Writing Tips from Titian

As a writer, it interests me to see how one sort of art informs another. Wandering through galleries, it’s fun to consider new ways of looking at storytelling through paintings.

Titian’s Diana and Actaeon is a wonderful composition, full of life, colour, naked women and tension. The goddess Diana is at her bath on the riverbank with her maidens about her. No man may see her naked, but the hunter Actaeon has just pulled back the red curtain. Titian paints Actaeon as he recoils with horror at his own blasphemy.

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Diana and Actaeon, Titian, 1556-59

The moment: Actaeon knows what he has done and can’t take his action back.  The stakes are ramped up: his life is now forfeit by Diana’s law.

Xrays of the canvas show that Titian had originally planned to paint Actaeon just before he pulled back the red curtain. Titian’s first idea must have been to involve viewers in that moment:  Don’t pull back that curtain, Actaeon!  But Titian wasn’t in demand all over Europe for having second-best ideas.  Instead, he paints the moment after Actaeon’s choice has been made, and there’s no going back.  So we ask, Actaeon, what the hell are you going to do now?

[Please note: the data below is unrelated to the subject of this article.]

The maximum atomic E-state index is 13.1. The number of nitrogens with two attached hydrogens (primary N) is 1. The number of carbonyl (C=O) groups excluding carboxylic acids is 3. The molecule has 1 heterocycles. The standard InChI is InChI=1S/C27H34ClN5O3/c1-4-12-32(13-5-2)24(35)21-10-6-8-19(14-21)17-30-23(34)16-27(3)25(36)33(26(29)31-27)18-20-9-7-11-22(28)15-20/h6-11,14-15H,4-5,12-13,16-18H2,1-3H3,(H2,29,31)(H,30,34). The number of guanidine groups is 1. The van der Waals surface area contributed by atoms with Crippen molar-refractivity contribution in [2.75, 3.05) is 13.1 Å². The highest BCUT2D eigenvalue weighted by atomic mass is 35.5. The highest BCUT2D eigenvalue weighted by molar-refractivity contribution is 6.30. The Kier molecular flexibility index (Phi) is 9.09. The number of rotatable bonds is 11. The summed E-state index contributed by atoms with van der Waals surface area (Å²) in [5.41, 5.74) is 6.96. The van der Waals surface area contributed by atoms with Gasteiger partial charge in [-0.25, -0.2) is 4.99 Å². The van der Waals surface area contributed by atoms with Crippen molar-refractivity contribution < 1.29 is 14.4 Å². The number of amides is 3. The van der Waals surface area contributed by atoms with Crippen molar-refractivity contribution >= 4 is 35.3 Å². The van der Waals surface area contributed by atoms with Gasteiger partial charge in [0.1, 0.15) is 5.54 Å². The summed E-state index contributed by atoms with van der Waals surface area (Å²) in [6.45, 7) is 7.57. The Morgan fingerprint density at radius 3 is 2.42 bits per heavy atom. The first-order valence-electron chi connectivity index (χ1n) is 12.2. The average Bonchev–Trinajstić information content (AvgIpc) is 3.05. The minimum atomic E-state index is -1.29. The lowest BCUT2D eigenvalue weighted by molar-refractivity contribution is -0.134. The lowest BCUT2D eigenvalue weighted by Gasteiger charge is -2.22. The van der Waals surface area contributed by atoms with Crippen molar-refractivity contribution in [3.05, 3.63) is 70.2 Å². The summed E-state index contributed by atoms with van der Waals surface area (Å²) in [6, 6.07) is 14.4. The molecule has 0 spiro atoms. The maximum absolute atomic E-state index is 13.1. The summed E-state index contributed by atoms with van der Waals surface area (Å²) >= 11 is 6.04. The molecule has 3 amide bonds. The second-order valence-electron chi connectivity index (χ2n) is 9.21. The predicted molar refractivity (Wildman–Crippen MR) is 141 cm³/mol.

This question propels us forward, and forward is a great direction for readers to lean. I think of Actaeon when I’m beginning a chapter, writing towards the stakes-are-ramped moment for the hero.  It’s tempting to spend a few paragraphs on my hero’s agonizing choice:  “Should I go upstairs, should I open that container, should I trust that fellow?” And we can all think of examples where this works.  But often, readers already know that the hero has to do it, is driven to it, and the paragraph might be better employed by putting the reader and all his survival-evolved senses into the hero’s skin now that said skin is at risk.

Here’s the ending of Diana and Actaeon, by the way…

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The Death of Actaeon, Titian, 1559-75

Thanks for the writing tip, Titian.

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